Pioneer in the formulation, amendment, and implementation of Blind and Partially Sighted (BPS) related legal provisions, and in organising various leadership and capacity-building programs regarding BPS across the whole country, Blind Youth Association Nepal (BYAN) was founded in 2011 and registered with the District Administration Office, Kathmandu in 2012 and affiliated with the Social Welfare Council of Nepal. BYAN is the only sole organisation established by BPS youths of Nepal, especially dedicating its core services for BPS youths aged 18-40. With a strong vision of vesting the BPS youths to enjoy a dignified life in an inclusive society, BYAN has set its nine district chapters covering all 7 provinces. Partnering with several national and international foundations, BYAN has been actively involved in improving the living standards of BPS youths through various blind-friendly activities.
Riveting primarily in the four major sectors, BYAN provides training under four major pillars with an active mission of making the BPS youths self-dependent, self-reliable and capable of tackling everyday challenges. The four sectors include:
Organising the BPS youths- Pillar No.1 includes collecting and organising the blind, fostering the networking, and teaching them about leadership, teamwork and life challenging tasks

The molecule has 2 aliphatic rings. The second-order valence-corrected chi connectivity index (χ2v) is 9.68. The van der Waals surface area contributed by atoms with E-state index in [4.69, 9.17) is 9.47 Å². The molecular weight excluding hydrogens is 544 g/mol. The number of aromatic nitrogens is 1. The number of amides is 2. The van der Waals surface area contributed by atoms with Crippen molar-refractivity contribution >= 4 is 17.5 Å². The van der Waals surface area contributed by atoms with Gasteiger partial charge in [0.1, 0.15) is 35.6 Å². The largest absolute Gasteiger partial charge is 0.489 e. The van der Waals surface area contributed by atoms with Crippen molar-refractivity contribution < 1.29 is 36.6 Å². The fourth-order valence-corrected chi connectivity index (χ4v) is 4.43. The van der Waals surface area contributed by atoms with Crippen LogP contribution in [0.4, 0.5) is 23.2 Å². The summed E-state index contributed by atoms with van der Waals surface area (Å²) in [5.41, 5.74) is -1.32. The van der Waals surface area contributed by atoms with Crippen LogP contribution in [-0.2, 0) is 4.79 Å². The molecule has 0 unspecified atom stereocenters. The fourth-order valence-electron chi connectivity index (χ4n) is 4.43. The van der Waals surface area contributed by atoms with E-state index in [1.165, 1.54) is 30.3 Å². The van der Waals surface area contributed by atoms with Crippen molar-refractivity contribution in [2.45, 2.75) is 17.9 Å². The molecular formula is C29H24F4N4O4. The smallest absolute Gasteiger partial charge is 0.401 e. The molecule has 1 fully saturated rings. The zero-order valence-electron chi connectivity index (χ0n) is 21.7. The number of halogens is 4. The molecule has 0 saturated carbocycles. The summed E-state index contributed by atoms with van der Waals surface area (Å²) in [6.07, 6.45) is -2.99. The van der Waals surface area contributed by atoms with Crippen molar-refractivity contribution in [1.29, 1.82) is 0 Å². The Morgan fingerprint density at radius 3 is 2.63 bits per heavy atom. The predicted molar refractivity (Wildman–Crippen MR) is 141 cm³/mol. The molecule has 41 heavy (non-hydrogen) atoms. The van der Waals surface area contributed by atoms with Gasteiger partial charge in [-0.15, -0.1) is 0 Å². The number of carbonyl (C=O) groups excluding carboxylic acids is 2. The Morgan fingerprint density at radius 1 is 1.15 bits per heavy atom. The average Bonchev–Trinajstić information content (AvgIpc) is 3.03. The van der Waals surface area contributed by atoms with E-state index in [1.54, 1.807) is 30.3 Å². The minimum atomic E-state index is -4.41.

Education- Providing techno-friendly education to the blind and partially sighted people in order to provide them the same opportunities as others
Skill-development programs- Making the BPS youths independent and able to retain their earnings by providing them skill development and vocational training
Health education- Focussing on generating awareness on the sexual and reproductive health of the blind people
In March 2020, Rolling Nexus team made a visit to the BYAN and interacted with the BYAN team. According to Mr. Ram Chandra Gairey, Main Secretary of BYAN, BPS people are estimated to be around 200,000 among which the BPS youths consist of 40% but as per the estimation of BYAN, the population of BPS maybe around 600,000 to 700,000 whereas the number of educated ones is only 5,000. Even though the level of education has boosted amongst the blinds, the unemployment rate for them is very high as the blinds take a certain time in learning the works in the workplace than the normal people and the employers have misdoubted invoking on the adjustment issues for the blind. Translating the educational books into Braille script has been a prominent task in BYAN which has not only bolstered the education system for the blind but also made it easy for the educational institutions to ameliorate networking with the BPS students. The books translated into Braille script are thick and heavy in comparison to the normal book hence, one book has to be adjusted for 3,4 students, he further commented.